Noyce Conference Room
  US Mountain Time
Natalia Vélez

Our campus is closed to the public for this event.

Abstract: Humans have developed technological repertoires that have enabled us to survive in virtually every habitat on Earth. However, it can be difficult to trace how these technologies came to be—folk histories of technological achievement often highlight a few brilliant individuals, while losing sight of the rest of the community’s contributions. In this talk, I will present work analyzing player behavior in One Hour One Life, a multiplayer online game where players can build technologically complex communities over many generations (N = 22,011 players, 2,700 communities, 428,255 lives lived, 127,768,267 social interactions detected). This dataset provides a unique opportunity to test how community dynamics shape technological development in an open-ended world: Players can form communities that endure for many generations, and they can combine thousands of unique materials to build vast technological repertoires. At a macroscopic level, we find that community characteristics—such as population size, interconnectedness, and specialization—predict the size and stability of a community’s technological repertoire. Zooming in, we find that individual players contribute their own, individual expertise to technological development—players consistently perform similar jobs in different communities that they’re placed in, and they acquire expertise in these jobs through social interaction. Our work tests theories of cultural evolution and economic complexity at scale and provides a methodological basis to study the interplay between individual expertise and community structures.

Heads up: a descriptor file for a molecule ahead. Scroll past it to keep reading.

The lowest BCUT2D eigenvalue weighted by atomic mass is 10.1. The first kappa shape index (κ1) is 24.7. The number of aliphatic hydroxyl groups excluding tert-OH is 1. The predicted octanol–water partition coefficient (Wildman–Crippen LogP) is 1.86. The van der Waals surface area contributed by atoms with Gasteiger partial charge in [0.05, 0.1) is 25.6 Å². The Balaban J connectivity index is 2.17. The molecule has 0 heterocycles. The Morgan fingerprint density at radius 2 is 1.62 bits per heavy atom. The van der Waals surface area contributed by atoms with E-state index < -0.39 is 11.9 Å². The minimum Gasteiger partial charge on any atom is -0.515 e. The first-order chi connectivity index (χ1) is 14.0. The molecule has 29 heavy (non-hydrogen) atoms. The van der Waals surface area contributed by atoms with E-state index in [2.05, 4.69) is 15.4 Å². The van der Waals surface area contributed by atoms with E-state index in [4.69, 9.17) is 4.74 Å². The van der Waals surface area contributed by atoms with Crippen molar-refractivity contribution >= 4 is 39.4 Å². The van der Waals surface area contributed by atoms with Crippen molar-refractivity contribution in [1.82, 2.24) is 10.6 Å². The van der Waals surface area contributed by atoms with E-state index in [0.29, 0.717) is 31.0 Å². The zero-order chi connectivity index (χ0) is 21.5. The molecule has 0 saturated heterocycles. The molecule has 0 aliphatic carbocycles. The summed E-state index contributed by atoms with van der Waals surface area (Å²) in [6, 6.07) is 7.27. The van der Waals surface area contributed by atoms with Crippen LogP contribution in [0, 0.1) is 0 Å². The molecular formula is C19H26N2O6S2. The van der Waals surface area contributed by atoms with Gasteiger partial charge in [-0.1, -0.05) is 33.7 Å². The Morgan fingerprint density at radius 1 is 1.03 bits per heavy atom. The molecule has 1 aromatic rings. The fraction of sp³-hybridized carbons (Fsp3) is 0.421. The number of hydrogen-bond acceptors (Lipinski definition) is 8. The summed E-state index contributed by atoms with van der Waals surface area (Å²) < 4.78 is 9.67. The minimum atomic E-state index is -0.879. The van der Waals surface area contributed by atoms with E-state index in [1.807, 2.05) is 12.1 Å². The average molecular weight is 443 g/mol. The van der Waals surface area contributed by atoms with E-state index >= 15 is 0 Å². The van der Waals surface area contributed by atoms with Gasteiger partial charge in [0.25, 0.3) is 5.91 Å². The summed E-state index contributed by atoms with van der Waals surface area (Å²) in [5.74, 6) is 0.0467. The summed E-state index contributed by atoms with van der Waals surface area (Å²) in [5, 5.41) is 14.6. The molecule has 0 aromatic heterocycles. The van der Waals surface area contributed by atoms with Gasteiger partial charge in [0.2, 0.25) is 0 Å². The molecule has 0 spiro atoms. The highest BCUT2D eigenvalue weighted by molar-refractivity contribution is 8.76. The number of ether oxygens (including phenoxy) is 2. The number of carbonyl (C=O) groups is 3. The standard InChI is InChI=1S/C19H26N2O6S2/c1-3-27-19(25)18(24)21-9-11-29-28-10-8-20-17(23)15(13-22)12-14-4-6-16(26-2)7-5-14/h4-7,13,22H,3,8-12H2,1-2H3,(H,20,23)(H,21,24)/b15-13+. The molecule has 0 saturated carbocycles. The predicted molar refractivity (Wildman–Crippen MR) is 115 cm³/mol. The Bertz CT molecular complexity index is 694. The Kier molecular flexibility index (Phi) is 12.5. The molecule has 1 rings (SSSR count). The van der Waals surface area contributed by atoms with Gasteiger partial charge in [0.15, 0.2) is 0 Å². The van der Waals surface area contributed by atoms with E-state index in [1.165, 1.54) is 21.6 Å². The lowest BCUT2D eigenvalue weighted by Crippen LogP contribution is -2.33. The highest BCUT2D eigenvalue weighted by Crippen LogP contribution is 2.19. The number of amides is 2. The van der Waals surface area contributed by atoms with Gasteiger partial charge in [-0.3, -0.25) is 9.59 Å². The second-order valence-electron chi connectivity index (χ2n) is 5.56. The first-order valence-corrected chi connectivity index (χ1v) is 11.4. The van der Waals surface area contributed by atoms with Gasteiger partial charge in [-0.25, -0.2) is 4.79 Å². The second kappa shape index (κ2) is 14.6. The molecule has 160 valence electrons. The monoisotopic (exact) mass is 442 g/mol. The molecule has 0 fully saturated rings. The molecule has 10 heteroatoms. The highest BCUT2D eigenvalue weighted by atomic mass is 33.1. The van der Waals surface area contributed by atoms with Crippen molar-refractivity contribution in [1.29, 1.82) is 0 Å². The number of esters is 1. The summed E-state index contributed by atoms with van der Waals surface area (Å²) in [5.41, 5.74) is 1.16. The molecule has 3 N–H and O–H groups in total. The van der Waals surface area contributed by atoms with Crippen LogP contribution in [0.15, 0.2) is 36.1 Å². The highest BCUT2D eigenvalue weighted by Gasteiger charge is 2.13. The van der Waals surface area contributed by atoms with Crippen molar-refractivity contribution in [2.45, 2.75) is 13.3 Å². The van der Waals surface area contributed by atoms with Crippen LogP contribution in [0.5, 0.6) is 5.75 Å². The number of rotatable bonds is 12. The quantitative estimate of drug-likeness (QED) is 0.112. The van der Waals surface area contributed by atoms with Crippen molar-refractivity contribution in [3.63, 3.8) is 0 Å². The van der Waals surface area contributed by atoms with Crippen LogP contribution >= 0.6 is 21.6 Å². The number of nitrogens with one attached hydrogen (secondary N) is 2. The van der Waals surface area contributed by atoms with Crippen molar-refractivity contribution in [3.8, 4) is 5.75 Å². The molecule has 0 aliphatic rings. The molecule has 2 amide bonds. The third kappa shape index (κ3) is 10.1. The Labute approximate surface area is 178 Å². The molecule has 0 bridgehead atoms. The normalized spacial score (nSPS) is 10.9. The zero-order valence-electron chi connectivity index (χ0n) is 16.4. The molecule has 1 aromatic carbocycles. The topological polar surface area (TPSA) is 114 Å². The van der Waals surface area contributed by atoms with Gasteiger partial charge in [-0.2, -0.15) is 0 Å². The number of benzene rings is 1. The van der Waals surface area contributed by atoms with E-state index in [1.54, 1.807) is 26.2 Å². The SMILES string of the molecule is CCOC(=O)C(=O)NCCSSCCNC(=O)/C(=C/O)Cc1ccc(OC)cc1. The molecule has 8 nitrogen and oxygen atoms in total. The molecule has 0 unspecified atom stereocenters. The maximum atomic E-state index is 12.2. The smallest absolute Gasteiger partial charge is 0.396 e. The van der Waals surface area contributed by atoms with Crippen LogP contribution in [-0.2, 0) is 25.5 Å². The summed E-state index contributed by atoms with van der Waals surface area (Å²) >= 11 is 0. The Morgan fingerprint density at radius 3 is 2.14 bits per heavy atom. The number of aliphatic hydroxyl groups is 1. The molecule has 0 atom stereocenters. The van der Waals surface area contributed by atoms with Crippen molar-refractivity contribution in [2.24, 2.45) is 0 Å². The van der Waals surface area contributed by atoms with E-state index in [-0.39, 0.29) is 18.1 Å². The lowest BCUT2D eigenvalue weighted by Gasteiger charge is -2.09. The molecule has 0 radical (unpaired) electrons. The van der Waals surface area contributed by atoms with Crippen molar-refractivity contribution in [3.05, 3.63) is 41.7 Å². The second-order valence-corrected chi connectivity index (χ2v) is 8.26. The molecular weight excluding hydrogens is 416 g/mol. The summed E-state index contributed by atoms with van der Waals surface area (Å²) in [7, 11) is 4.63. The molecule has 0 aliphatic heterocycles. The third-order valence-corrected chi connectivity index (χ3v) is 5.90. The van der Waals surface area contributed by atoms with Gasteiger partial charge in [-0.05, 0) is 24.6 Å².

Natalia VélezNatalia VélezAssistant Professor of Psychology at Princeton University
SFI Host: 
Andrew Stier

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